Wednesday, 22 February 2017

Plato's Four Arguments for the Immortality of the Soul from the Phaedo part 1

1- Argument from Generation of Opposites (70b-72d)

Presented herein are the four arguments for the immortality of the soul from that classic work on reincarnation, Plato’s Phaedo.
Historical analysis has determined that Socrates’ associates in this dialogue are Pythagoreans, and so there is no need to argue for the belief in reincarnation as it is an accepted belief of Pythagoreanism. Moreover, one notices various allusions to Greek mystery religions, and so one can infer that this dialogue pertains to teachings related to the mysteries of initiation, making this dialogue a kind of philosophical mystery drama.
The first argument begins with the question: Do the souls of the departed exist in another world or not?
Accepting the Pythagorean account of reincarnation, the first premise proposed is:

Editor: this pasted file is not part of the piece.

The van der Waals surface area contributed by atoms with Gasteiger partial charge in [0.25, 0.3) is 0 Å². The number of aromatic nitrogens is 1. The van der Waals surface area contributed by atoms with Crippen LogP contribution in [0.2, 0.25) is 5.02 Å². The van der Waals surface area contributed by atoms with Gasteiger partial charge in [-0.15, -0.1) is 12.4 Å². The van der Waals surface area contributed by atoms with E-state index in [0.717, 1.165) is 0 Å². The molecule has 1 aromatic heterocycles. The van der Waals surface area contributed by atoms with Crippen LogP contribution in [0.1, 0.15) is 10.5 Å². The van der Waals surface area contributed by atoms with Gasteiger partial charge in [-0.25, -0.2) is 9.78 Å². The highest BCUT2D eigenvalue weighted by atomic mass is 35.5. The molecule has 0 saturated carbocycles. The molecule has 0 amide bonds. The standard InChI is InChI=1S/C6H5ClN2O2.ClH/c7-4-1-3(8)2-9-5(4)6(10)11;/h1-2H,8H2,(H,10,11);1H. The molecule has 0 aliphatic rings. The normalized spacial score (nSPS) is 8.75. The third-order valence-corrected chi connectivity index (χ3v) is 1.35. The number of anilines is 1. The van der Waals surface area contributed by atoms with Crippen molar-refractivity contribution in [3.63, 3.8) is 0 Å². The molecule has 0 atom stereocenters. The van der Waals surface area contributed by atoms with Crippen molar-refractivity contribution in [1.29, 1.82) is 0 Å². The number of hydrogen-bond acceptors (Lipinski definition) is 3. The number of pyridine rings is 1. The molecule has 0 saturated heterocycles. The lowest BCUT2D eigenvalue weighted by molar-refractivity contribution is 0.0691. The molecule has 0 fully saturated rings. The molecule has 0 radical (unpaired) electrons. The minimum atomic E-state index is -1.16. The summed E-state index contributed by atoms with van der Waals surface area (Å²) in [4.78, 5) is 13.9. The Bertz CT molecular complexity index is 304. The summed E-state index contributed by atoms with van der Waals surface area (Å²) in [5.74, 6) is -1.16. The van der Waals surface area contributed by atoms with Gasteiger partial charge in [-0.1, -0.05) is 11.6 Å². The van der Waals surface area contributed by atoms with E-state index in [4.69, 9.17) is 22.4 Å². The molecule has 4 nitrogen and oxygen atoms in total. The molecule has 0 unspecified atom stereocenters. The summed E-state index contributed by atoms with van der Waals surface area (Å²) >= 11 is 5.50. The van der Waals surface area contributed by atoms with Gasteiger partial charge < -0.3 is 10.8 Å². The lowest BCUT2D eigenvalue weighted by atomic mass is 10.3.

“The living come into being again from the dead”
We can infer, therefore, that our souls exist in another world because if they did not come from the dead, they would not pre-exist.
And so the task at hand is to prove that the living come from the dead, that this is a necessary law.
To do this, a more general premise is presented:
Everything that is generated (plants, animals, humans) is generated from opposites; for example, when a thing becomes bigger it must have been smaller first.
This theory of opposites is a prevalent notion in Greek natural science; see, for example, Aristotle, Physics book 1. Further examples are given:











Moreover, there are two processes of generation, the first to the second and the second to the first (back and forth and vice versa). For example:











Hence, between each pair of opposites, there are two processes of generation.
We can then assume:
As sleeping and waking are generated opposites that have going to sleep and waking up as a process, so living and dying are generated opposites, the process being dying and coming to life.
And if this is so, then the souls of the dead exist in a place where they are to be reborn.
Furthermore, we can assume that the process of change from opposites must exist in a continuous cycle, or else things would remain static because if there was no waking up, we would always be asleep, and if there was no coming to life, then everything would die away.
One can then infer that since this process never ends, then the soul is immortal.

Part Two 

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